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A-kinase anchoring proteins (AKAPs) are a group of proteins, which bind the regulatory subunits (RI and RII) of protein kinase A (PKA), anchoring it to specific locations within the cell. AKAPs play a central role in the regulation of signal transduction.
|Cat. No.||Product Name / Activity|
|Inhibits PKA/AKAP interactions; cell permeable|
A-kinase anchoring proteins (AKAPs) are a group of proteins, which bind the regulatory subunits (RI and RII) of protein kinase A (PKA), anchoring it to specific locations within the cell. To date 30 genes with at least 50 members have been identified. Most of the identified AKAPs bind the RII region of PKA while several have been shown to bind RI. Some dual-AKAPs bind both RI and RII (D-AKAP1 and D-AKAP2 respectively). All AKAPs contain a PKA-anchoring domain, have unique localization signals and have the ability to complex with other signalling molecules. The AKAPs PKA-anchoring domain (an amphipathic helix) binds the N-terminal dimerization and docking domain of the regulatory subunit dimer of PKA.
Although initially classified by their ability to bind and tether PKA, AKAPs bind and anchor a wide variety of proteins, including phosphodiesterases (PDEs) protein kinase C (PKC), actin and MAPK. Spatio-temporal activation and termination of cellular signaling is pivotal to precise cellular function. AKAPs are able to regulate signaling events by tethering specific molecules in response to upstream cues. These molecules are usually tethered close to substrate proteins, allowing for efficient spatial and temporal control of cellular signaling. AKAPs allow for PKA to colocalize with other signaling proteins that propagate or terminate signal transduction.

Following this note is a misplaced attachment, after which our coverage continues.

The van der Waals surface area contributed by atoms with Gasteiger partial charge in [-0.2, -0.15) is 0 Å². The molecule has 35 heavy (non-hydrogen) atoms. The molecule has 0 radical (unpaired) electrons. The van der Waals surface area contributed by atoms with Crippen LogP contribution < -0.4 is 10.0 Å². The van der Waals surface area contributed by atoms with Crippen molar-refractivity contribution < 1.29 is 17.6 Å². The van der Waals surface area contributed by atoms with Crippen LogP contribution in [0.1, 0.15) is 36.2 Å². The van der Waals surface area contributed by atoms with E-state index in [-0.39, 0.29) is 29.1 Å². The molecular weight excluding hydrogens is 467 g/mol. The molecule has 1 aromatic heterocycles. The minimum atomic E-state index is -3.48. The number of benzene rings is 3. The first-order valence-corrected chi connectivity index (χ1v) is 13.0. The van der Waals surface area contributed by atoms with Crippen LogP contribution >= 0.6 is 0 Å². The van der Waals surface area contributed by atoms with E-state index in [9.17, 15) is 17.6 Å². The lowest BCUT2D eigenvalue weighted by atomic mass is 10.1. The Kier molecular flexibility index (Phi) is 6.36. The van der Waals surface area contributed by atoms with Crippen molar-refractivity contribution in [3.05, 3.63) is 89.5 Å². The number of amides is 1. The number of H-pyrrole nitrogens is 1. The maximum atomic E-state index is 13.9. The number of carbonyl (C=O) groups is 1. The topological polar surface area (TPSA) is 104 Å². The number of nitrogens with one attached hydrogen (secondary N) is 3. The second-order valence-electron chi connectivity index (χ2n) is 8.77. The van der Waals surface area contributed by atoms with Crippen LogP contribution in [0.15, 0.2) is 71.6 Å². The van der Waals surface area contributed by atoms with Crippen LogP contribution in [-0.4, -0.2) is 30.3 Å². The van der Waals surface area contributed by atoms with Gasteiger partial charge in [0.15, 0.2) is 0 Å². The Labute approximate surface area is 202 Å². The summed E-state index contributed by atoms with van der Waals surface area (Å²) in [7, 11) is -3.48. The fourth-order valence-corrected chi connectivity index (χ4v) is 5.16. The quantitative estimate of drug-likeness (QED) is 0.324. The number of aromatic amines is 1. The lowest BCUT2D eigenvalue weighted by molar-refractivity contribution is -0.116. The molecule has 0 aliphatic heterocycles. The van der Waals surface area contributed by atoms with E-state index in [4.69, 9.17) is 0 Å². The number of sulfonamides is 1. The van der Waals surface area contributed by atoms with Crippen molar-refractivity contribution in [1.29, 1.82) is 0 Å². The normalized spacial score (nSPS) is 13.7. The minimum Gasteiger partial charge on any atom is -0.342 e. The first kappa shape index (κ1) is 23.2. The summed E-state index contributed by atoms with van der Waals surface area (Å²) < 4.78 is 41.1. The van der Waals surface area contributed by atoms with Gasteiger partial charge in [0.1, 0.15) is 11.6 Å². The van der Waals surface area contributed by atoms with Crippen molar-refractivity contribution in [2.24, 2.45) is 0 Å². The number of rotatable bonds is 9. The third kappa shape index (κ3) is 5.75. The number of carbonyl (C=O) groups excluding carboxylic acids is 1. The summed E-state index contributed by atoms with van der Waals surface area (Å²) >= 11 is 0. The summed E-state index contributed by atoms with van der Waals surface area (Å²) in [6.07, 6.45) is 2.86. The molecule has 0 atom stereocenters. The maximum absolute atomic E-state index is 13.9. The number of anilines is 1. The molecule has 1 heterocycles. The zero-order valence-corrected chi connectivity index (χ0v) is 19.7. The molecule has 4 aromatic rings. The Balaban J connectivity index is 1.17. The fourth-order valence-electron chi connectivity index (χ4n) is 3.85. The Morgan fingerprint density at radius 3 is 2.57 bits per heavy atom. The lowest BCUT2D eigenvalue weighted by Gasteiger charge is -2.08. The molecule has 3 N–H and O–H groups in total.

AKAPs bring together kinase, phosphatases, phosphodiesterases, ion channels and receptors, at specific sites with in a cell. This scaffolding function helps regulate the cell cycle, ion channel activity and membrane trafficking amongst other functions. For example, simultaneous anchoring of PKA, PP2B and PKC generate an important locus for the integration of second messenger signals at the postsynaptic membrane.
Tocris offers the following scientific literature for A-Kinase-Anchoring Proteins to showcase our products. We invite you to request* your copy today!
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In normal cells, each stage of the cell cycle is tightly regulated, however in cancer cells many genes and proteins that are involved in the regulation of the cell cycle are mutated or over expressed. Adapted from the 2015 Cancer Product Guide, Edition 3, this poster summarizes the stages of the cell cycle and DNA repair. It also highlights strategies for enhancing replicative stress in cancer cells to force mitotic catastrophe and cell death.